March 29, 2009

Nike Camps kick off with Miami talent

CORAL GABLES, Fla. - The 2009 circuit for the Nike Football Training Camp kicked off this weekend in one of the most densely populated areas for football talent in the country: Dade County. The University of Miami was the setting where an impressive group of prospects came together to compete in positional drills and one-on-ones to state their case for national rankings and college scholarships.

Just walking through the door, there were numerous prospects that stood out among the crowd and none was more impressive on the hoof than five-star linebacker Jeff Luc.

The inside backer from Port St. Lucie (Fla.) Treasure Coast doesn't look to have an ounce of bad weight on him. He is thick, muscular and well-proportioned and is big enough that there is cause for concern of whether he can maintain athleticism at that weight. Luc answered any of those concerns quickly.

As expected, Luc was dominating in pass rush drills. His strength was unmatched by any other linebacker or running back. Running backs that were dominant in pass protection against other linebackers were made to look silly against Luc. There is just no match for his strength and explosiveness at the point of attack. At times, it was almost scary to watch Luc work.

While Luc's domination in the pass rush was to be expected at his size, he didn't let his play slip when he was forced to run with backs in coverage. Luc is not stiff despite his mass and he was able to effectively run with a very athletic group of running backs. There is a reason why Luc got the overall linebacker MVP award and if there was an overall MVP on the day, it would be tough to find a performer that made a more dominating impact than Luc. national recruiting analyst Barry Every came away impressed.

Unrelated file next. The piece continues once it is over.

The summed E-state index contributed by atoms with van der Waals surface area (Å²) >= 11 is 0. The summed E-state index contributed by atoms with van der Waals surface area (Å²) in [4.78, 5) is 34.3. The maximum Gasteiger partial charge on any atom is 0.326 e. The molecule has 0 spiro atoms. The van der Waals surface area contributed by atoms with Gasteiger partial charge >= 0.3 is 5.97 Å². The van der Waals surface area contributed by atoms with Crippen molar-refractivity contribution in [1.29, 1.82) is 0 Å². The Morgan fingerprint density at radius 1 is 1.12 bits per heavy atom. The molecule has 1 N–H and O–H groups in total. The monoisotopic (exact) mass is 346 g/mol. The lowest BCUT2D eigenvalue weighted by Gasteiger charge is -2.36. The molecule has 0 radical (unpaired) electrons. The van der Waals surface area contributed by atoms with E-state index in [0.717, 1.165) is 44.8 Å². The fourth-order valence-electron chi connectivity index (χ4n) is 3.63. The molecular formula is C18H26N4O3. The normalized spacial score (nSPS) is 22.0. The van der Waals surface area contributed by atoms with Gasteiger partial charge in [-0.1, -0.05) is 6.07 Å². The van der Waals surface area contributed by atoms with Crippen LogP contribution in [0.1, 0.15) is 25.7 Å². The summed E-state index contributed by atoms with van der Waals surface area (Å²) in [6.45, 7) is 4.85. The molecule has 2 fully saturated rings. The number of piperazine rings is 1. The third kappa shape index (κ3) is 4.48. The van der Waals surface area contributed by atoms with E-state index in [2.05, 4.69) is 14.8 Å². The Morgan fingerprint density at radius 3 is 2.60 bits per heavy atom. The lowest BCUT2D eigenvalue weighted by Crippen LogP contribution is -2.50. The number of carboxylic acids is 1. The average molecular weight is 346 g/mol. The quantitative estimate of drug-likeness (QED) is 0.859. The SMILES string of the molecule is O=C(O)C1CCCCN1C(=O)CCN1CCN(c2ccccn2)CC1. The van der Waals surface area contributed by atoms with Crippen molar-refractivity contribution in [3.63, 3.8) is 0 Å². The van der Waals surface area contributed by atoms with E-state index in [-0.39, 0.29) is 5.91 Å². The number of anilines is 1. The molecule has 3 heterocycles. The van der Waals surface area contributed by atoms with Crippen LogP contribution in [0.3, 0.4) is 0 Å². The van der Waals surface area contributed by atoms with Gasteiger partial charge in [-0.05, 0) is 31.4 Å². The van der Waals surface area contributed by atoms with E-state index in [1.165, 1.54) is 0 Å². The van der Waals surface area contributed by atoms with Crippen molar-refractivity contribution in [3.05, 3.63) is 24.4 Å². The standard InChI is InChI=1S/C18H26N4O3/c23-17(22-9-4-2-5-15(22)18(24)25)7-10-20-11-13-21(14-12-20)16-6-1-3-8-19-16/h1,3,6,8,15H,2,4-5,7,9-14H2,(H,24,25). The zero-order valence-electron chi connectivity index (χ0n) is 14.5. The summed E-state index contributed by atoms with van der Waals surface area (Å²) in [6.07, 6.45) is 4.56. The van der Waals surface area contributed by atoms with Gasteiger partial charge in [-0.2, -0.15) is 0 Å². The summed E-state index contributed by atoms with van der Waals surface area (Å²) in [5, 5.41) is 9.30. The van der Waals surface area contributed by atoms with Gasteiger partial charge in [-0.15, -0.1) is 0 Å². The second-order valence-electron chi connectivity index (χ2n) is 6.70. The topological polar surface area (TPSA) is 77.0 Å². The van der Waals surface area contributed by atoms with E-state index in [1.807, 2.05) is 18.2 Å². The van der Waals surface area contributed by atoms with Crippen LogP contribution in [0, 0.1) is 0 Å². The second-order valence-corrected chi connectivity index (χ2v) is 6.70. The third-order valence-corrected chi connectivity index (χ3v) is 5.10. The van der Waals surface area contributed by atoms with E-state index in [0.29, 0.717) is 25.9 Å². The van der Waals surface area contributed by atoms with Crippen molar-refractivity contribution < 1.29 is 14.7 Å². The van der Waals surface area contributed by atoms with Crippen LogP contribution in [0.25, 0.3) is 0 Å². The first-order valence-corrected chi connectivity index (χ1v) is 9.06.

"He has just a tremendous powerful body - upper and lower body," Every said. "He's a lot faster and quicker than you would think of someone in the 6-foot 230 range would be. He has just a great combination of quickness and power and is an ideal inside linebacker prospect. He probably was the most dominant performer of the camp."

There were other prospects that passed the look test with flying colors and more than one of them were lining up with the wide receivers. Delvin Jones out of Miami (Fla.) Miami Palmetto could be a tight end, defensive end or big wide receiver and on Sunday, he played the role of wideout. Nationwide there aren't many players with the upside that Jones has from a physical standpoint.

West Palm Beach (Fla.) Dwyer linebacker Gerald Christian worked out at wide receiver and tight end on Sunday and while he probably is better suited athletically for linebacker he was an imposing figure on the field. He's a thick athletic prospect that is a little stiff an unnatural running routes but has all the tools to be a nightmare moving downhill defensively.

Also among the tight end prospects was Kendall Montgomery out of Opa Locka (Fla.) Monsignor Pace. Montgomery is relatively new to the game of football but as a tight end he has worlds of potential. Montgomery does not know how to run routes and is very raw in that regard but at 6-foot-6, 226 pounds, he is naturally very athletic with soft hands.